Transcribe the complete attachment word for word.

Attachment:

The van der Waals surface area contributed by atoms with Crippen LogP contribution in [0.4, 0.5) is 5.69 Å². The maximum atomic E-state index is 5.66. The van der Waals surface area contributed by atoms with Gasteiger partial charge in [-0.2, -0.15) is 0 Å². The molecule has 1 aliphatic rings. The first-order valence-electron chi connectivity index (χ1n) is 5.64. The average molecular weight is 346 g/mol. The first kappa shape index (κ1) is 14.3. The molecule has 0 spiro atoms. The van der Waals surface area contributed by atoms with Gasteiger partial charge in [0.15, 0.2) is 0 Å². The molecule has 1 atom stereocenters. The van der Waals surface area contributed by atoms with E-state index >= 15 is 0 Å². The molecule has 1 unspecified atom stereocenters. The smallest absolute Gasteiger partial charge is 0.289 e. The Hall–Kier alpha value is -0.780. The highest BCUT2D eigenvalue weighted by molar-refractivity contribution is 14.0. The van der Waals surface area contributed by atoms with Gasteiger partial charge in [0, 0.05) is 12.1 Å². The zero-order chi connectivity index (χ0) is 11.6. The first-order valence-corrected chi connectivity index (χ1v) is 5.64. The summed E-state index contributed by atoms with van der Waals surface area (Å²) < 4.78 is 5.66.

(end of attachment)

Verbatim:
The van der Waals surface area contributed by atoms with Crippen LogP contribution in [0.4, 0.5) is 5.69 Å². The maximum atomic E-state index is 5.66. The van der Waals surface area contributed by atoms with Gasteiger partial charge in [-0.2, -0.15) is 0 Å². The molecule has 1 aliphatic rings. The first-order valence-electron chi connectivity index (χ1n) is 5.64. The average molecular weight is 346 g/mol. The first kappa shape index (κ1) is 14.3. The molecule has 0 spiro atoms. The van der Waals surface area contributed by atoms with Gasteiger partial charge in [0.15, 0.2) is 0 Å². The molecule has 1 atom stereocenters. The van der Waals surface area contributed by atoms with E-state index >= 15 is 0 Å². The molecule has 1 unspecified atom stereocenters. The smallest absolute Gasteiger partial charge is 0.289 e. The Hall–Kier alpha value is -0.780. The highest BCUT2D eigenvalue weighted by molar-refractivity contribution is 14.0. The van der Waals surface area contributed by atoms with Gasteiger partial charge in [0, 0.05) is 12.1 Å². The zero-order chi connectivity index (χ0) is 11.6. The first-order valence-corrected chi connectivity index (χ1v) is 5.64. The summed E-state index contributed by atoms with van der Waals surface area (Å²) < 4.78 is 5.66.